Steve Badger and I had a rematch debate yesterday at the TAPIA Conference in Kerrville, Texas.1 There were some topics that we agreed were “juicy,” with attorneys getting unilateral agreements for umpire appointments and other Texas attorneys winning cases and then being arrested. But I came across a pleading in a Florida lawsuit where Tower Hill claimed all kinds of fraud against a contractor and a “juicy” counterclaim was filed by the contractor against Tower Hill entities, its CEO and US Forensics.
All pleadings in lawsuits are allegations. It does not mean they are true or that a lawsuit will prevail. Pleadings merely set the stage for a dispute and facts are determined later. The first lawsuit filed by Tower Hill made various allegations indicating that the contractor was engaged in fraud. After initial discovery was conducted, a counterclaim was filed which had two sections of pleadings I noted.
First, the allegations made against US Forensic should have the American Policyholders Association (APA) take notice:
Tower Hill routinely retained U.S. Forensic, an engineering firm, with the directive and agreement that U.S. Forensic would outright deny hurricane damage existed or assert minimal damage findings regardless of the source or extent of damage to the insured’s property. U.S. Forensic is just one of many engineers and/or engineering firms that conspired with Tower Hill to fraudulently deny or undervalue SFR’s legitimate claims.
Upon information and belief, Tower Hill engaged in other illegal and fraudulent conduct designed to defraud SFR, as assignee, with the intent to obtain monies belonging to SFR, as assignee, and in violation of Florida’s Unfair Insurance Trade Practices Act.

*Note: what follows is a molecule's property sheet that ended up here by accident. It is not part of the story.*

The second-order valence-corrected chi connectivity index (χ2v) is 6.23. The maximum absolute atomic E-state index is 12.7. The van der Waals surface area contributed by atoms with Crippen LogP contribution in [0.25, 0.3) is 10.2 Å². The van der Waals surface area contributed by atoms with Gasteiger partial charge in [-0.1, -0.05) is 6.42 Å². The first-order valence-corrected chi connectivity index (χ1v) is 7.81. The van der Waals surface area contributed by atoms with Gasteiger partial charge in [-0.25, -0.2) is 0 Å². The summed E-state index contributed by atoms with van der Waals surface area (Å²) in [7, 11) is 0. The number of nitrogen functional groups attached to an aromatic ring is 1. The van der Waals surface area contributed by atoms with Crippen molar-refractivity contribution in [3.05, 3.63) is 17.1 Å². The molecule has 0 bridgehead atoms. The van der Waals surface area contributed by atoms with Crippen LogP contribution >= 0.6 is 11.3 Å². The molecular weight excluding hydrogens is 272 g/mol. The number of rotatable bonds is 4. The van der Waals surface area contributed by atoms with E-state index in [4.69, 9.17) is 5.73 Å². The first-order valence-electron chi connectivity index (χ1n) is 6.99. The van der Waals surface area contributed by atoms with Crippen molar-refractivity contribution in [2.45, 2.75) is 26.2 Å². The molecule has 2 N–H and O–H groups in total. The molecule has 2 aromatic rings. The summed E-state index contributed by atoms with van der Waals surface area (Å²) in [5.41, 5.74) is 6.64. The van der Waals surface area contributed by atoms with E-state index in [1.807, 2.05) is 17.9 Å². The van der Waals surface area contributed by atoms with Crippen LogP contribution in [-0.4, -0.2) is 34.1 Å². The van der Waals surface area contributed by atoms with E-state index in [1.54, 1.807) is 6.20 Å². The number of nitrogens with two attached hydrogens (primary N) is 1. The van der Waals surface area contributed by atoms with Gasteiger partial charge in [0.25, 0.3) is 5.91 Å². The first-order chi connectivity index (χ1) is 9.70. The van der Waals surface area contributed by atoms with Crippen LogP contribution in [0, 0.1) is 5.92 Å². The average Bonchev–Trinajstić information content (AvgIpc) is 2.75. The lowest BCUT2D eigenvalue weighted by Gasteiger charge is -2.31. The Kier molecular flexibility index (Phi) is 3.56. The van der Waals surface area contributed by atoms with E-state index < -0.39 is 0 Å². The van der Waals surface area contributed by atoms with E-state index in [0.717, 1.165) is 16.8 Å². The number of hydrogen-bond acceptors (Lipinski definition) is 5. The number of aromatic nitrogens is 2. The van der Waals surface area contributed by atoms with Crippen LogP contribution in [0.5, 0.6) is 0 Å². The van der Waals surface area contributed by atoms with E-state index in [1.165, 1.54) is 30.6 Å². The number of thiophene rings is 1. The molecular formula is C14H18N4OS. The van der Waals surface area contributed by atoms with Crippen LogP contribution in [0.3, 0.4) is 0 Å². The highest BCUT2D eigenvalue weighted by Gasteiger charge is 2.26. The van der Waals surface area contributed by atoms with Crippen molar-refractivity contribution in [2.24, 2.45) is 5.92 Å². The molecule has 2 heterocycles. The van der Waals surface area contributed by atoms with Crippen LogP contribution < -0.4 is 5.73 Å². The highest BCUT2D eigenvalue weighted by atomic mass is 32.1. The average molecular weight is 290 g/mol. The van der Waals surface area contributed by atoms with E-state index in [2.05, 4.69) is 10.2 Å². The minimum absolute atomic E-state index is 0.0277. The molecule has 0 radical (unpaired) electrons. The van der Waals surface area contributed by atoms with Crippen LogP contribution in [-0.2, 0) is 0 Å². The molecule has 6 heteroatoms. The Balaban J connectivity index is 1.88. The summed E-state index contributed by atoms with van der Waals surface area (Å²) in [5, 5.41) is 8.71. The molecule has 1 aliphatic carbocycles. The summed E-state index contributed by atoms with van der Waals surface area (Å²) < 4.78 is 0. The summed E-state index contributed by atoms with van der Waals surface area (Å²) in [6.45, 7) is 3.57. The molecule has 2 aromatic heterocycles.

Doug Quinn is the executive director of the APA, and its primary mission is to prevent insurer fraud against its own customers:
The APA recognizes that at the time of loss, property owners rely upon the insurance companies and their agents to measure the loss to a property and determine what the insurance company is obligated to pay in benefits. The property owner and insurer have adverse interests in the determination of an insurance company’s liability. The APA studies the conflict of interest present in the adjustment process and monitors the systematic methods used by the insurance industry to determine policy benefits. The APA recognizes that insurance fraud occurs far too often by those obligated to pay for the loss.
But the allegations get “juicier!” How often does money laundering come into an insurance lawsuit? Here are the allegations that Tower Hill (TH) slandered the contractor by accusing it of money laundering:
TH Group’s communication of false statements to SFR’s customers became a pattern and practice of TH Group in an attempt to induce SFR’s customers to cease their business relationship with SFR.
On or around April 11, 2019, Kyle Abernathy, on behalf of TH Group, initiated a phone call with the Chief Code Officer of Lee Code Enforcement and Contractor Licensing and made the false statement that SFR was engaging in work without the proper licenses.
On July 1, 2019, Kyle Abernathy, on behalf of TH Group, initiated a phone call with the Department of Business and Professional Regulation and made the false statement that SFR was engaged in money laundering.
SFR has never engaged in money laundering.
The statements made by TH Group are defamatory on their face and constitute defamation per se, as they falsely and maliciously accuse SFR of criminal conduct.
Again, I have no idea how this is going to turn out, but an owner of a contracting company is obviously not taking allegations made by Tower Hill lightly and is suing the leader of a major Florida insurer to make a point. Stayed tuned because this is as “juicy” as a ripe, plump Indian River orange.
Thought For The Day
I feel like I just grabbed a big juicy worm with a right sharp hook in the middle of it.
—Lyndon B. Johnson
1 The Cowboy Steakhouse is a rare gem which many may miss in Kerrville, Texas. The wine selection was extraordinary. I suggest that if you are lucky enough to dine there, ask the owner, Richard Ferris, to select your wines and simply give him a price point. If you think this blog post is “juicy,” wait until you try their steaks. This 45-year-old family restaurant is passionate about their food and Texas service.